place at which the children of Niobe were destroyed are
likewise stated differently. According to Homer, they
perished in their mother's house; and, according to
Apollodorus, the sons were killed by Apollo during the chase
on mount Cithaeron (Hyg. Fab. 9, says on mount Sipylus), and
the daughters by Artemis at Thebes, not far from the royal
palace. According to Ovid, the sons were slain while they
were engaged in gymnastic exercises in a plain near Thebes,
and the daughters during the funeral of their brothers.
Others, again, transfer the scene to Lydia (Eustath. ad Hom.
p. 1367), or make Niobe, after the death of her children, go
from Thebes to Lydia, to her father Tantalus on mount
Sipylus, where Zeus, at her own request, metamorphosed her
into a stone, which during the summer always shed tears.
(Ov. Met. 6.303; Apollod. l.c.; Pauls. 8.2.3 Soph. Antiy.
823, Electr. 147.) In the time of Pausanias (1.21.5) people
still fancied they could see the petrified figure of Niobe
on mount Sipylus. The tomb of the children of Niobe,
however, was shown at Thebes. (Paus. 9.16. in fin., 17.1;
but comp. Schol. ad Eurip. Phoen. 159.) The story of Niobe
and her children was frequently taken as a subject by
ancient artists (Paus. 1.21.5, 5.11.2); but none of the
ancient representations is more celebrated than the group of
Niobe and her children which filled the pediment of the
temple of Apollo Sosianus at Rome, and was found at Rome in
the year 1583. This group is now at Florence, and consists
of the mother, who holds her youngest daughter on her knees,
and thirteen statues of her sons and daughters, independent
of a figure usually called the paedagogus of the children.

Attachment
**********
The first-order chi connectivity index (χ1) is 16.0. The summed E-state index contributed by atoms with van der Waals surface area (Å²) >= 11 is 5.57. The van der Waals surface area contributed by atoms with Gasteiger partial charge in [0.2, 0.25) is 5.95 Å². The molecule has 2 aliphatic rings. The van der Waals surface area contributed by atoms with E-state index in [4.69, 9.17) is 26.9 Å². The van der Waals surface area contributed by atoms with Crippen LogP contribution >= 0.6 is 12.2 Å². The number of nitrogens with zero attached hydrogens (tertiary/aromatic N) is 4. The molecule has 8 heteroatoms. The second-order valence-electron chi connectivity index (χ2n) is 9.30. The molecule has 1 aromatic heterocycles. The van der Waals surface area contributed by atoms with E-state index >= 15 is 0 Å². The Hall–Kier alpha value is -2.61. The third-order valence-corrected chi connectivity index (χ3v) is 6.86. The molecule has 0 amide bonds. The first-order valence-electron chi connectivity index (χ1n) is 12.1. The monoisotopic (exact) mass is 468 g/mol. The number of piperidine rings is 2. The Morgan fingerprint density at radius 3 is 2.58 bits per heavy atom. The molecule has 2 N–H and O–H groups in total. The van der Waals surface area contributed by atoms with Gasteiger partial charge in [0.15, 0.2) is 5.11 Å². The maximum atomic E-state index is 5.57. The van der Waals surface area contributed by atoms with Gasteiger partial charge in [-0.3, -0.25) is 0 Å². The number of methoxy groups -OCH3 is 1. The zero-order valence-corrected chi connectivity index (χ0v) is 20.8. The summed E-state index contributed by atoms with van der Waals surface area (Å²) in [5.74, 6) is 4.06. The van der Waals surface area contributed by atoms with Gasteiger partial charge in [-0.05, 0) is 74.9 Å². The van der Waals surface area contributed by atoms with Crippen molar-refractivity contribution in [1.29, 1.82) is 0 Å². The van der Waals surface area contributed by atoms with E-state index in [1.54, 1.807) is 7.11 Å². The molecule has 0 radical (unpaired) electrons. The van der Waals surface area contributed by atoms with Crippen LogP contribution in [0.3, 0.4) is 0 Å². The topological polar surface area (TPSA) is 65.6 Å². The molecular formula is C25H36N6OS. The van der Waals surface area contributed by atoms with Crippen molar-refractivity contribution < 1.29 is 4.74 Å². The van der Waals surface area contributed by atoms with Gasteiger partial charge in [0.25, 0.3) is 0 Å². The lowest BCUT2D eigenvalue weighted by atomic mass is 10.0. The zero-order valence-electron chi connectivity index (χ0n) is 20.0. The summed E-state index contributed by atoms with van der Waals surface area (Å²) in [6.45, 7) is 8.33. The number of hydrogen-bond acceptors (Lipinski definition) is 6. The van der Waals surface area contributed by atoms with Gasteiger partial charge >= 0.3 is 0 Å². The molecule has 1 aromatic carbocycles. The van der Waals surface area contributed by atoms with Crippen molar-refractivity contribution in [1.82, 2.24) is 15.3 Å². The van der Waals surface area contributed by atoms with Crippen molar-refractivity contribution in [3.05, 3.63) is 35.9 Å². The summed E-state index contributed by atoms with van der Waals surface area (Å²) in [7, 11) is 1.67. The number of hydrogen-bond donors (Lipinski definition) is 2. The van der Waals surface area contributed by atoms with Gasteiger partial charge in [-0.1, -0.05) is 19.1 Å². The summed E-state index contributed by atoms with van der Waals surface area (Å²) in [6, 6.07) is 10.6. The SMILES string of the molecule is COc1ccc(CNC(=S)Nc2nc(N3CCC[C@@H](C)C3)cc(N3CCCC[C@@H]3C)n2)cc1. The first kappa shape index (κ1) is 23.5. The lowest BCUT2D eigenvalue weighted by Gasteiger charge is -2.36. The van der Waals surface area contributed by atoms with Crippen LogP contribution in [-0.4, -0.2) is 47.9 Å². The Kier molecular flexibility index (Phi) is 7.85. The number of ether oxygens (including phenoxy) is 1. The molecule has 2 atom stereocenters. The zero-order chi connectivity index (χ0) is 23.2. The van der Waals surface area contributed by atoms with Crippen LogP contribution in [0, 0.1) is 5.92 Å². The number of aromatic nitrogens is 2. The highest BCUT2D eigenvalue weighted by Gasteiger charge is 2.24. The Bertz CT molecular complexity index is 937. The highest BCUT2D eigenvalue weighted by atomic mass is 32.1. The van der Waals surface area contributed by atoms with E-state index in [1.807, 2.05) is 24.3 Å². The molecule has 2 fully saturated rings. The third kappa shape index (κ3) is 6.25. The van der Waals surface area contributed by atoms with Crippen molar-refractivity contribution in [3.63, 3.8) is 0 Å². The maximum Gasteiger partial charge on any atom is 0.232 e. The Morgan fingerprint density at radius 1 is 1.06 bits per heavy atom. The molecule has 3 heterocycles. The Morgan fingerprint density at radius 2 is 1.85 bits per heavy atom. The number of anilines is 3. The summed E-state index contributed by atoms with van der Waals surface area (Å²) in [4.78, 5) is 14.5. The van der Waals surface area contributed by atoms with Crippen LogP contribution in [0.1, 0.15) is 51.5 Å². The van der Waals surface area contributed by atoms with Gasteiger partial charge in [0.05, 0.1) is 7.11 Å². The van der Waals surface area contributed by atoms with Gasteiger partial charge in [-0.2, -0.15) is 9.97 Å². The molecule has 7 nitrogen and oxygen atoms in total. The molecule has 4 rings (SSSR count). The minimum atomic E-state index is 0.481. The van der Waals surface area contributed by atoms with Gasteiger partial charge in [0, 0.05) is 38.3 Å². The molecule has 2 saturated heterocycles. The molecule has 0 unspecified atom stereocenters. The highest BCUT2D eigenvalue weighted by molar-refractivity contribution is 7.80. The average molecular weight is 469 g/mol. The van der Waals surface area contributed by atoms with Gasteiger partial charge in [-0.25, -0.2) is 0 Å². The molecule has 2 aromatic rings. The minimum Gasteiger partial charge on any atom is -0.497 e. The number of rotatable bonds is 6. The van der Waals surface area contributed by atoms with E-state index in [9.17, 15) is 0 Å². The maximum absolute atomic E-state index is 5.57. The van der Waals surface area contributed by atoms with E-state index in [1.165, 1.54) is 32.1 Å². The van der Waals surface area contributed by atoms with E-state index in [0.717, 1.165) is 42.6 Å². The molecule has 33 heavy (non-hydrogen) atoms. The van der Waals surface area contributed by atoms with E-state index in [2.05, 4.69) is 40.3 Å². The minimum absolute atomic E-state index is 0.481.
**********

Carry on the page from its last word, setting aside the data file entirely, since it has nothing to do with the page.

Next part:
It is, however, not improbable that several of the statues
which now compose the group, originally did not belong to
it. Some of the figures in it belong to the most masterly
productions of ancient art. The Romans themselves were
uncertain as to whether the group was the work of Scopas or
Praxiteles. (Plin. Nat. 36.4; comp. Welcker, Zeitschrift für
die alter Kunst, p. 589, &c.) - A Dictionary of Greek and
Roman biography and mythology, William Smith, Ed.
Niobe in Wikipedia
Niobe (Νιόβη) was a daughter of Tantalus and the sister of
Pelops, all of whom figure in Greek mythology.
Her father was the ruler of a city called either under his
name, as "Tantalis"  or "the city of Tantalus", or as
"Sipylus", in reference to Mount Sipylus at the foot of which
his city was located and whose ruins were reported to be still
visible in the beginning of the 1st century AD, although
few traces remain today. Her father is referred to as
"Phrygian" and sometimes even as "King of Phrygia" ,
although his city was located in the western extremity of
Anatolia where Lydia was to emerge as a state before the
beginning of the first millennium BC, and not in the
traditional heartland of Phrygia, situated more inland.
References to his son and Niobe's brother as "Pelops the
Lydian" led some scholars to the conclusion that there would
be good grounds for believing that she belonged to a
primordial house of Lydia...